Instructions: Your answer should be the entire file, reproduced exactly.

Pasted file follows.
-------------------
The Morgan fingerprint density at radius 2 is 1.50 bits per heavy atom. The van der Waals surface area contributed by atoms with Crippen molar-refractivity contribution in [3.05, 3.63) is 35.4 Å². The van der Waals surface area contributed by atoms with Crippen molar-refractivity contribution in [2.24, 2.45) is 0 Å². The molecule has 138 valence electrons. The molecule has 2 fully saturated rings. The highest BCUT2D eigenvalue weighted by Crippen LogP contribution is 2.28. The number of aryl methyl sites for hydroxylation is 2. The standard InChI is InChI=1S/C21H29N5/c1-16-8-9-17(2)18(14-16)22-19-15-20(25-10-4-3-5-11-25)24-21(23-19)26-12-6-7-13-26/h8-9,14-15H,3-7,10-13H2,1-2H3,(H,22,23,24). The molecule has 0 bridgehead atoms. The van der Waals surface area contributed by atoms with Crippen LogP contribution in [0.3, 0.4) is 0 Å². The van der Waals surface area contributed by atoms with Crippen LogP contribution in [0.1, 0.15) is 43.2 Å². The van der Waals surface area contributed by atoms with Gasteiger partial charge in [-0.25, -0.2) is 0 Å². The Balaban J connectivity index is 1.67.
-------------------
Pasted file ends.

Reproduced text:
The Morgan fingerprint density at radius 2 is 1.50 bits per heavy atom. The van der Waals surface area contributed by atoms with Crippen molar-refractivity contribution in [3.05, 3.63) is 35.4 Å². The van der Waals surface area contributed by atoms with Crippen molar-refractivity contribution in [2.24, 2.45) is 0 Å². The molecule has 138 valence electrons. The molecule has 2 fully saturated rings. The highest BCUT2D eigenvalue weighted by Crippen LogP contribution is 2.28. The number of aryl methyl sites for hydroxylation is 2. The standard InChI is InChI=1S/C21H29N5/c1-16-8-9-17(2)18(14-16)22-19-15-20(25-10-4-3-5-11-25)24-21(23-19)26-12-6-7-13-26/h8-9,14-15H,3-7,10-13H2,1-2H3,(H,22,23,24). The molecule has 0 bridgehead atoms. The van der Waals surface area contributed by atoms with Crippen LogP contribution in [0.3, 0.4) is 0 Å². The van der Waals surface area contributed by atoms with Crippen LogP contribution in [0.1, 0.15) is 43.2 Å². The van der Waals surface area contributed by atoms with Gasteiger partial charge in [-0.25, -0.2) is 0 Å². The Balaban J connectivity index is 1.67.